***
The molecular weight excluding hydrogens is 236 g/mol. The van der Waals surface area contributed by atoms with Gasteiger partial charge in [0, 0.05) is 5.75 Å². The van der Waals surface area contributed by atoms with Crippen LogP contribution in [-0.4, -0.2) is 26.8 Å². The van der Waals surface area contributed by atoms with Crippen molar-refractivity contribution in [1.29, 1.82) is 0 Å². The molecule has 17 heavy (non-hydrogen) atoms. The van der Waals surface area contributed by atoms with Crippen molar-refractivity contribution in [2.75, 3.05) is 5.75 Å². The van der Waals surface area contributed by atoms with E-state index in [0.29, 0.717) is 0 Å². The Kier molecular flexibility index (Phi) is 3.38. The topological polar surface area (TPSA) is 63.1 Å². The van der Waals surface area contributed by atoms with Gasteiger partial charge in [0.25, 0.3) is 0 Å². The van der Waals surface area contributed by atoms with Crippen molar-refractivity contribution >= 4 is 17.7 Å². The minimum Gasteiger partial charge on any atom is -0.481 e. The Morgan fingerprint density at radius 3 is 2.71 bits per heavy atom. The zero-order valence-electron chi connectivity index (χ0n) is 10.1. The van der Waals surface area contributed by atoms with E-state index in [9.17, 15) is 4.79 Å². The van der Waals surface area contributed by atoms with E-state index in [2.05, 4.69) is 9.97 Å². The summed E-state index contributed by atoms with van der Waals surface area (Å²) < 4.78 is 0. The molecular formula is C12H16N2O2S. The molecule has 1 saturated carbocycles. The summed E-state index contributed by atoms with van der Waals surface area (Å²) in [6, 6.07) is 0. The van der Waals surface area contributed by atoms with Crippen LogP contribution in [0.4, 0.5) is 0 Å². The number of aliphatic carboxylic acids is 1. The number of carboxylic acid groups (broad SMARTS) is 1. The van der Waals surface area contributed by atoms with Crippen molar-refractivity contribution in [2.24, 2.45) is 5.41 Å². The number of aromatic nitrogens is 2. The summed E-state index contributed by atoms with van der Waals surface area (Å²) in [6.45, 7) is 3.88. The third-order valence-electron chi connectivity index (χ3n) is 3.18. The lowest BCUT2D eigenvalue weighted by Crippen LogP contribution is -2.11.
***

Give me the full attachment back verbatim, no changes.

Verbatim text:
The molecular weight excluding hydrogens is 236 g/mol. The van der Waals surface area contributed by atoms with Gasteiger partial charge in [0, 0.05) is 5.75 Å². The van der Waals surface area contributed by atoms with Crippen LogP contribution in [-0.4, -0.2) is 26.8 Å². The van der Waals surface area contributed by atoms with Crippen molar-refractivity contribution in [1.29, 1.82) is 0 Å². The molecule has 17 heavy (non-hydrogen) atoms. The van der Waals surface area contributed by atoms with Crippen molar-refractivity contribution in [2.75, 3.05) is 5.75 Å². The van der Waals surface area contributed by atoms with E-state index in [0.29, 0.717) is 0 Å². The Kier molecular flexibility index (Phi) is 3.38. The topological polar surface area (TPSA) is 63.1 Å². The van der Waals surface area contributed by atoms with Gasteiger partial charge in [0.25, 0.3) is 0 Å². The van der Waals surface area contributed by atoms with Crippen molar-refractivity contribution >= 4 is 17.7 Å². The minimum Gasteiger partial charge on any atom is -0.481 e. The Morgan fingerprint density at radius 3 is 2.71 bits per heavy atom. The zero-order valence-electron chi connectivity index (χ0n) is 10.1. The van der Waals surface area contributed by atoms with E-state index in [9.17, 15) is 4.79 Å². The van der Waals surface area contributed by atoms with E-state index in [2.05, 4.69) is 9.97 Å². The summed E-state index contributed by atoms with van der Waals surface area (Å²) < 4.78 is 0. The molecular formula is C12H16N2O2S. The molecule has 1 saturated carbocycles. The summed E-state index contributed by atoms with van der Waals surface area (Å²) in [6, 6.07) is 0. The van der Waals surface area contributed by atoms with Crippen LogP contribution in [0.4, 0.5) is 0 Å². The number of aliphatic carboxylic acids is 1. The number of carboxylic acid groups (broad SMARTS) is 1. The van der Waals surface area contributed by atoms with Crippen molar-refractivity contribution in [2.24, 2.45) is 5.41 Å². The number of aromatic nitrogens is 2. The summed E-state index contributed by atoms with van der Waals surface area (Å²) in [6.45, 7) is 3.88. The third-order valence-electron chi connectivity index (χ3n) is 3.18. The lowest BCUT2D eigenvalue weighted by Crippen LogP contribution is -2.11.